The Galápagos Islands

            Ecuador's most beloved and popular national park lies in splendid isolation about 600 miles off the mainland. Made famous by Charles Darwin, the Galápagos Islands are no less enthralling now than they were a hundred years ago. Every year, over one hundred thousand curious visitors journey to the remote islands to behold the wondrously variegated wildlife that inspired “The Origin of Species”.   The Galápagos Islands and surrounding waters off the Pacific coast of South America have an estimated 1,900 plant and animal species found nowhere else on the planet.  

            The Galápagos Islands developed out of the Pacific from a sub oceanic lava vent on the ocean floor. This same process created the Hawaiian Islands and it continues today in both island groups. In the Galápagos, the vent is gradually creeping east with the Nazca plate, forming more islands as it moves. There are currently sixty named islands, the principals being Fernandina, Isabela, Baltra, Santiago, Santa Cruz and San Cristobal. 

           The same flora and fauna that inspired Darwin's “The Origin of Species” still blossom on the Galápagos Islands today. Appropriately, ninety-seven percent of the islands have Ecuadorian National Park status. The legendary marine and land iguanas, the giant tortoises, and sea lion colonies of the Galápagos are among nature's most fantastic beings. All of the animal species are highly approachable since their isolated evolution has not hardened them to fear humans. Iguanas and tortoises bask in the sun, just feet away from the photo-snapping tourists.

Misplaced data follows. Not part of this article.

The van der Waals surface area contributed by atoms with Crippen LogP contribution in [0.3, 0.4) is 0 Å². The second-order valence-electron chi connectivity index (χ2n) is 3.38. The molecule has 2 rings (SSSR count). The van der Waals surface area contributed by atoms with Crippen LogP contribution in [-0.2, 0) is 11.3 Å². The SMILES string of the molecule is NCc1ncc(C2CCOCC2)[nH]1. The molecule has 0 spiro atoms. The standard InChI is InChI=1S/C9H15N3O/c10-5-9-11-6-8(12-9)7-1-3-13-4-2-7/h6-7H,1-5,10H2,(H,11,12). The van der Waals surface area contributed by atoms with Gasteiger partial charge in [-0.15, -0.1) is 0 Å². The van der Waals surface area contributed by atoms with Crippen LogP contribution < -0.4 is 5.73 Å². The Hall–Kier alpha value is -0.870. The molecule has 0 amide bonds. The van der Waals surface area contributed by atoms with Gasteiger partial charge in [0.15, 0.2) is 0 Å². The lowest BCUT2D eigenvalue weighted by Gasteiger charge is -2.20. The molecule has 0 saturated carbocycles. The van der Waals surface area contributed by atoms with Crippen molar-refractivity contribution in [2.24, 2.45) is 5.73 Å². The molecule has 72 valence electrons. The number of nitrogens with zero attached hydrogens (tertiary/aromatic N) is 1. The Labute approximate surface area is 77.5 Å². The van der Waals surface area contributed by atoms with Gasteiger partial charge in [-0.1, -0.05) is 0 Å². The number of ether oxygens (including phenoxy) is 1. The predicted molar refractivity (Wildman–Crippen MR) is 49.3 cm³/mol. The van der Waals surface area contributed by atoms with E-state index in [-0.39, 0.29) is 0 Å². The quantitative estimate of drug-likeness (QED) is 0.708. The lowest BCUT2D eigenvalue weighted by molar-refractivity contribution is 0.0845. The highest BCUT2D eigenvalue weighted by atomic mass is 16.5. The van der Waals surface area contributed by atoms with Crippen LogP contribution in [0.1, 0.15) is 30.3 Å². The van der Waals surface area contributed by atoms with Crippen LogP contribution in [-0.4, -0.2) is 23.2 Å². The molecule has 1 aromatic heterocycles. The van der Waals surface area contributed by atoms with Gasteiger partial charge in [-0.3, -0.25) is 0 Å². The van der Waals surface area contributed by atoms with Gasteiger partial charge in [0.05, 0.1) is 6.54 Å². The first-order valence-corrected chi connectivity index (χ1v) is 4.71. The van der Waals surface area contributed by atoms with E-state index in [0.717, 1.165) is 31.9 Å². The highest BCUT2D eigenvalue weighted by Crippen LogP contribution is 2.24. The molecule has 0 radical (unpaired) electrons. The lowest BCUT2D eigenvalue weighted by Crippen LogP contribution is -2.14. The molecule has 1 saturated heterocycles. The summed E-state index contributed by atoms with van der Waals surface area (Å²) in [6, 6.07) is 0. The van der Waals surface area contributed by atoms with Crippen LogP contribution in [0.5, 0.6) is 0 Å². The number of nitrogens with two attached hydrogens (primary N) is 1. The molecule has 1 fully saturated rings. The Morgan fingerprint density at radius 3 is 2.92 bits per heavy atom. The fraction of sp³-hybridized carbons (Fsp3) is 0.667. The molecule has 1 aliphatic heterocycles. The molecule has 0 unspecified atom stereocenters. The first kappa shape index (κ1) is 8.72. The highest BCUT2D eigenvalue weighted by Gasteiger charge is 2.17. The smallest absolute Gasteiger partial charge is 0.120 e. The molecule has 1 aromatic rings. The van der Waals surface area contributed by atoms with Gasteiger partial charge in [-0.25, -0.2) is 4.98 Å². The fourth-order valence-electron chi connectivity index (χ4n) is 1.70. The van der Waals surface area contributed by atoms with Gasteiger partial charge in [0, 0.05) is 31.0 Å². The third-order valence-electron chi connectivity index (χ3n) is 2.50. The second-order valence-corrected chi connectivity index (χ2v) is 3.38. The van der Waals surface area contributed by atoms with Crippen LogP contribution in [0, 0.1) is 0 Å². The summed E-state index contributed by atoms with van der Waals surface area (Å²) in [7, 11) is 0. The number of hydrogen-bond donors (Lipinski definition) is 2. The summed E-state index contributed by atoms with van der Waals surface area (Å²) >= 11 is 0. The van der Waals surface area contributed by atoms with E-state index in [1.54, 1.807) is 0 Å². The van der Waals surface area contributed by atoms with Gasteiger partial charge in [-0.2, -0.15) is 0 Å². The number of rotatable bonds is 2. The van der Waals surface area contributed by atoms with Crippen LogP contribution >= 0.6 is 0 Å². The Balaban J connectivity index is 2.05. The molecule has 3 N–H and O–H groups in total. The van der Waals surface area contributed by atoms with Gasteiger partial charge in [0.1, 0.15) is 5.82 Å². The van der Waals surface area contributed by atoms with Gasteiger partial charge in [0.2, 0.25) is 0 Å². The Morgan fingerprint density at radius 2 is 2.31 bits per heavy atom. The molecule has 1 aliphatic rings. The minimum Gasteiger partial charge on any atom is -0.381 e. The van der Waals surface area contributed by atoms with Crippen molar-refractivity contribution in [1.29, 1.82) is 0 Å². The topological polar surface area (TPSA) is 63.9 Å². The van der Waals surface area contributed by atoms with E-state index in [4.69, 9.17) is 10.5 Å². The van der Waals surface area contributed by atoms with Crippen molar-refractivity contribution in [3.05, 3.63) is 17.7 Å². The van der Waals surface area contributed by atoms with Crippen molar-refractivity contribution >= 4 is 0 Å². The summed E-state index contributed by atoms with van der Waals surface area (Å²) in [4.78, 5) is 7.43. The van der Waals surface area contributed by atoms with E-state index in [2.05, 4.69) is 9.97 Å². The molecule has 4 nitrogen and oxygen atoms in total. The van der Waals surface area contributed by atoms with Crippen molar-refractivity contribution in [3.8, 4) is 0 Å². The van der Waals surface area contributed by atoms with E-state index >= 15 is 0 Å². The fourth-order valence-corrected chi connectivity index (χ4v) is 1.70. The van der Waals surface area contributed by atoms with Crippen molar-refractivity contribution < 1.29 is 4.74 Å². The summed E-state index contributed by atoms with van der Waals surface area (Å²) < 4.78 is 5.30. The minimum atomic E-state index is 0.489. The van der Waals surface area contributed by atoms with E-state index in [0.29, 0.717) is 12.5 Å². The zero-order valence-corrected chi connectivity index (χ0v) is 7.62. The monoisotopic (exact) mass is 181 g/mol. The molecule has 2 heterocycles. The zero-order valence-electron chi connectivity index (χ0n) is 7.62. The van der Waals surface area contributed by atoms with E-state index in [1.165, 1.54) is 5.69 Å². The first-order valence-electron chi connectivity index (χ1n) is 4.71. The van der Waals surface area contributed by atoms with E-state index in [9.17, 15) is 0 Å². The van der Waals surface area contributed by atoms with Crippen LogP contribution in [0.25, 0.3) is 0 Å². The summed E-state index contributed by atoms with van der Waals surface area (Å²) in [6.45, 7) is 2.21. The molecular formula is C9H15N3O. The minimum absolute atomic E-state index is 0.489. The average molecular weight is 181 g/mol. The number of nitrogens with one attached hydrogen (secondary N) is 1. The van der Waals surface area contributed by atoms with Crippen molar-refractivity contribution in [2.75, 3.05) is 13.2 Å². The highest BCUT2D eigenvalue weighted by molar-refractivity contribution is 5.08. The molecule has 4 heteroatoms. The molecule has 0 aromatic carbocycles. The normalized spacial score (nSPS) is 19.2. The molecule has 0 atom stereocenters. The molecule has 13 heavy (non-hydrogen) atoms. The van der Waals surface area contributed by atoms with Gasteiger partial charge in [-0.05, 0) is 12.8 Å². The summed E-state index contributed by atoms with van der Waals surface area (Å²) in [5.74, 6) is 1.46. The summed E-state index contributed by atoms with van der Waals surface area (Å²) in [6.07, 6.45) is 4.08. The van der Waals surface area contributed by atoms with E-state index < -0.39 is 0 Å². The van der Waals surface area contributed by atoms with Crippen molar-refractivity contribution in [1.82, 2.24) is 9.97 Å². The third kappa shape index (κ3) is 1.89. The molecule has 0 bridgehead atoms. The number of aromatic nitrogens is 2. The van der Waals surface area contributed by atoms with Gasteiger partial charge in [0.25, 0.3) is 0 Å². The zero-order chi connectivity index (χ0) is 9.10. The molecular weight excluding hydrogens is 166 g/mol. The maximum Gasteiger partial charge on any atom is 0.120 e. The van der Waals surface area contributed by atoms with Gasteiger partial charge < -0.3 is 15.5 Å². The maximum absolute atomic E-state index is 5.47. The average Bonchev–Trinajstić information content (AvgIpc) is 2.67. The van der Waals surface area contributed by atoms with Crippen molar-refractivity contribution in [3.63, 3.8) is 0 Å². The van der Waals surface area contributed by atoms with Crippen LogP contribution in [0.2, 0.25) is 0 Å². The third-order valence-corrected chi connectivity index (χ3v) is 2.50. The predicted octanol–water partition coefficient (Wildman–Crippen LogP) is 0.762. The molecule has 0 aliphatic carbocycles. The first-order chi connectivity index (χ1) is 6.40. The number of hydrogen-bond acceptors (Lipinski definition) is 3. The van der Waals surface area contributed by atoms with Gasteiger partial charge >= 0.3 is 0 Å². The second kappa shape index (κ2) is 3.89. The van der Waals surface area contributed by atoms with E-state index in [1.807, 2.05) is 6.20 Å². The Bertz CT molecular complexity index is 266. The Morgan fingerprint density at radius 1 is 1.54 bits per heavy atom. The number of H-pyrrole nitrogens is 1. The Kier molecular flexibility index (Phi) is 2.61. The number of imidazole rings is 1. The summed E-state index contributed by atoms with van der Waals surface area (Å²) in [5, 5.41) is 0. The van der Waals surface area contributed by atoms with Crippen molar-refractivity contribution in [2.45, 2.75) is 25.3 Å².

We flew into the Galápagos Islands from Quito via Guayaquil onto the island of Baltra.  The United States built an airfield on Baltra during World War II to protect the Panama Canal and other interests in the region.   Today that is the airport that supports the tourists visiting the Galápagos Islands.   It is a small island adjacent to the much larger Santa Cruz Island which supports a population of approximately 12,000 people including the Charles Darwin research station associated with the national park.    


           A short bus ride from the airport took us to the dock for the panga ride to the boat that would be our home for the next five days.    A panga is an inflatable raft with a solid floor and an outboard motor.  It holds about eight to ten people and we each sit on the inflated edge of the boat and hold on.  Since our group consisted of eighteen people, the two pangas and two guides on the boat worked just perfectly. 

            The ten cabins on the boat, which were setup to hold just twenty guests, were quite small.  The food service and the naturalist guides were excellent.  The crew was completely focused on making our stay enjoyable as well as a successful learning experience.    The guides pushed us quite hard as we had a great deal to accomplish in the time allotted.  

           From the start we were cautioned to listen to the guides, stay on trails, not to touch the animals, not to use camera flash, no food/drink on the islands, not to remove anything form the islands that we did not bring with us,  and finally, to be happy.   Soon after our arrival and getting ourselves established in our cabins, we loaded back into the pangas for a visit tot Santa Cruz Island.